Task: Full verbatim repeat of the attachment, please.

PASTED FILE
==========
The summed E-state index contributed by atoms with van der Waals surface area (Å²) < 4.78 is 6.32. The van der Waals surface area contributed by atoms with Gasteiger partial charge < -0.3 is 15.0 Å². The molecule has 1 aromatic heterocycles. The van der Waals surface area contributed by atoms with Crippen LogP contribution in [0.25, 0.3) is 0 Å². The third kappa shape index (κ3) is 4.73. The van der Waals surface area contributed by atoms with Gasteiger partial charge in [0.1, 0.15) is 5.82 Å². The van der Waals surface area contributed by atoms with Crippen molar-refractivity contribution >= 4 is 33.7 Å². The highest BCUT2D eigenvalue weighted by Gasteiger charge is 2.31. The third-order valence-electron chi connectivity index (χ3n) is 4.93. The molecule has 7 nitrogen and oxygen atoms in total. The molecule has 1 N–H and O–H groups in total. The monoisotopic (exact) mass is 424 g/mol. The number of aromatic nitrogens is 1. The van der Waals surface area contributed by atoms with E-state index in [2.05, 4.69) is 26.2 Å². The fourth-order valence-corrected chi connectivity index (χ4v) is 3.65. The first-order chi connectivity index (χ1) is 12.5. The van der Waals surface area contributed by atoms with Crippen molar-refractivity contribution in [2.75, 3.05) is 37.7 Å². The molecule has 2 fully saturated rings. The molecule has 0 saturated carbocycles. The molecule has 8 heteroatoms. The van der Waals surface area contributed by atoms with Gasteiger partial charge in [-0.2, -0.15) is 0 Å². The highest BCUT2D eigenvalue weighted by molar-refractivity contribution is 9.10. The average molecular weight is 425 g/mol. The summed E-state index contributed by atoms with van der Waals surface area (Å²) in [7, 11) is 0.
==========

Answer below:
The summed E-state index contributed by atoms with van der Waals surface area (Å²) < 4.78 is 6.32. The van der Waals surface area contributed by atoms with Gasteiger partial charge < -0.3 is 15.0 Å². The molecule has 1 aromatic heterocycles. The van der Waals surface area contributed by atoms with Crippen LogP contribution in [0.25, 0.3) is 0 Å². The third kappa shape index (κ3) is 4.73. The van der Waals surface area contributed by atoms with Gasteiger partial charge in [0.1, 0.15) is 5.82 Å². The van der Waals surface area contributed by atoms with Crippen molar-refractivity contribution >= 4 is 33.7 Å². The highest BCUT2D eigenvalue weighted by Gasteiger charge is 2.31. The third-order valence-electron chi connectivity index (χ3n) is 4.93. The molecule has 7 nitrogen and oxygen atoms in total. The molecule has 1 N–H and O–H groups in total. The monoisotopic (exact) mass is 424 g/mol. The number of aromatic nitrogens is 1. The van der Waals surface area contributed by atoms with E-state index in [2.05, 4.69) is 26.2 Å². The fourth-order valence-corrected chi connectivity index (χ4v) is 3.65. The first-order chi connectivity index (χ1) is 12.5. The van der Waals surface area contributed by atoms with Crippen molar-refractivity contribution in [2.75, 3.05) is 37.7 Å². The molecule has 2 fully saturated rings. The molecule has 0 saturated carbocycles. The molecule has 8 heteroatoms. The van der Waals surface area contributed by atoms with Gasteiger partial charge in [-0.2, -0.15) is 0 Å². The highest BCUT2D eigenvalue weighted by molar-refractivity contribution is 9.10. The average molecular weight is 425 g/mol. The summed E-state index contributed by atoms with van der Waals surface area (Å²) in [7, 11) is 0.